A push of cool air across the Great Lakes and into the Northeast this week will have some people wondering if summer weather is over.
Air originating from the central Canada provinces will continue to be funneled across the Great Lakes and into the central Appalachians during the first part of this week.
In the cities of Cleveland, Chicago, Cincinnati, Detroit, Indianapolis, Milwaukee, Minneapolis, Pittsburgh, St. Louis, Toronto and Buffalo, New York, as well as the surrounding suburbs and countryside locations temperatures will average 5 to 15 degrees Fahrenheit (3 to 8 degrees Celsius) below normal for late August.
According to AccuWeather Chief Meteorologist Elliot Abrams, "The air will be cool enough to raise the risk of waterspouts on the Great Lakes, especially on lakes Erie and Ontario."
At the very least, lake-effect clouds and showers will occur downwind of the Great Lakes.
Gusty winds will add to the cool feel of the air, when the sun is not out.
Temperatures will dip into the 40s at night over parts of the central Appalachians much of this week.
They will also spill east of the Appalachians to the Interstate 95 corridor.
For the major metro areas from Washington, D.C., to Philadelphia, New York City and Boston, the weather will turn less humid with quick cooldowns during the evening hours. Temperatures in the suburbs will get cool enough at night to force some people to shut their windows at night.
The forecast beginning during the end of August and into the middle of September is a challenging one.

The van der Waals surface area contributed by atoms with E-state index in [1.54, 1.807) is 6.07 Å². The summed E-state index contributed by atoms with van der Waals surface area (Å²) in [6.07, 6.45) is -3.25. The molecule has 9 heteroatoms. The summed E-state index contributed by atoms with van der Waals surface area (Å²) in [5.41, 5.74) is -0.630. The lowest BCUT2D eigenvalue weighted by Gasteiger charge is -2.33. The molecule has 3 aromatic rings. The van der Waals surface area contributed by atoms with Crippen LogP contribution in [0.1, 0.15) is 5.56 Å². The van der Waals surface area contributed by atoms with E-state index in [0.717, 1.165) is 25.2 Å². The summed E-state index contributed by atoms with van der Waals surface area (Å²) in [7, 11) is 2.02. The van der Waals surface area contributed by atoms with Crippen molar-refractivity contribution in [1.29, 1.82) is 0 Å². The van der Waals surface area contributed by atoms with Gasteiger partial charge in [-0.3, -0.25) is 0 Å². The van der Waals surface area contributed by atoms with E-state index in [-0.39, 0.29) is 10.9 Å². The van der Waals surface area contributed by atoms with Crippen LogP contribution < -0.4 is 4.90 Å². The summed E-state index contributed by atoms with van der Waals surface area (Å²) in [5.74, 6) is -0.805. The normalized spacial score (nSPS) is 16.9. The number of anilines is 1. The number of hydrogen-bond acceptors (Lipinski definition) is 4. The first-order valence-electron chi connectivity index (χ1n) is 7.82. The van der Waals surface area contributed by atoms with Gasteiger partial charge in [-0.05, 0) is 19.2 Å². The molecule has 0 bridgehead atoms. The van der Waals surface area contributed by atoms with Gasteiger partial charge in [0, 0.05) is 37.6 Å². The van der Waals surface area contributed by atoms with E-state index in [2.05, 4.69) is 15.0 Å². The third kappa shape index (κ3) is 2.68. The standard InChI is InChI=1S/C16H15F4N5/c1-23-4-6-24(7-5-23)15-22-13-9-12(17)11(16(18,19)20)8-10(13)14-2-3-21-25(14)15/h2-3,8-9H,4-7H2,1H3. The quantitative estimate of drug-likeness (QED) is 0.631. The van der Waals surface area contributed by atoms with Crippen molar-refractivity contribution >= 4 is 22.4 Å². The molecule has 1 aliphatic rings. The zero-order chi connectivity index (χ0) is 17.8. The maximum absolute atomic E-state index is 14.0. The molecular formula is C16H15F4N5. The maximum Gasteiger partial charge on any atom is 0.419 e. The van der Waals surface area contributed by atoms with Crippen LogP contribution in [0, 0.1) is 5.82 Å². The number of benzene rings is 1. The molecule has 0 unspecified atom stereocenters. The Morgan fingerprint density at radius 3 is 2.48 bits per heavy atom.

According to AccuWeather Chief Long Range Meteorologist Paul Pastelok, the weather from the Midwest to the Northeast will depend largely on whether or not each typhoon in the Pacific curves away from Asia or heads straight in to the continent.
When a typhoon over the Pacific Ocean curves away before hitting Asia, the buckling that occurs in the jet stream tends to push cool air into the Great Lakes and Northeast seven to 14 days later. When a typhoon moves directly into Asia, the jet stream pattern tends to allow warmth to build in the Great Lakes and Northeast.
"Atsani curved away from Asia last week and now we have the big push of cool air into part of the Eastern states," Pastelok said. "With Goni pushing directly into Asia later this week, we should see warmth building in the Great Lakes and Northeast during the first to second week of September," Pastelok said.
Even with Atsani curving away from Asia, the influence from the Atlantic is trying to push back in coastal areas.
If the next system pushes closer to the East coast of the United States, then there may be another dose of 90 F weather over a broad area during the first half to middle part of September.
For now, AccuWeather meteorologists expect temperatures to rebound to near seasonable levels, which are generally near or above 80 in the Midwest and along the I-95 mid-Atlantic corridor during the last weekend of August and remain there into the first part of September, including the Labor Day weekend.
The dry landscape alone will help boost daytime temperatures to warm levels.
There is a chance to surpass those levels and feel more like July during September.
"Despite the cool air for the last week of August, this is not the end of summer weather for the Midwest and Northeast just yet," Abrams said.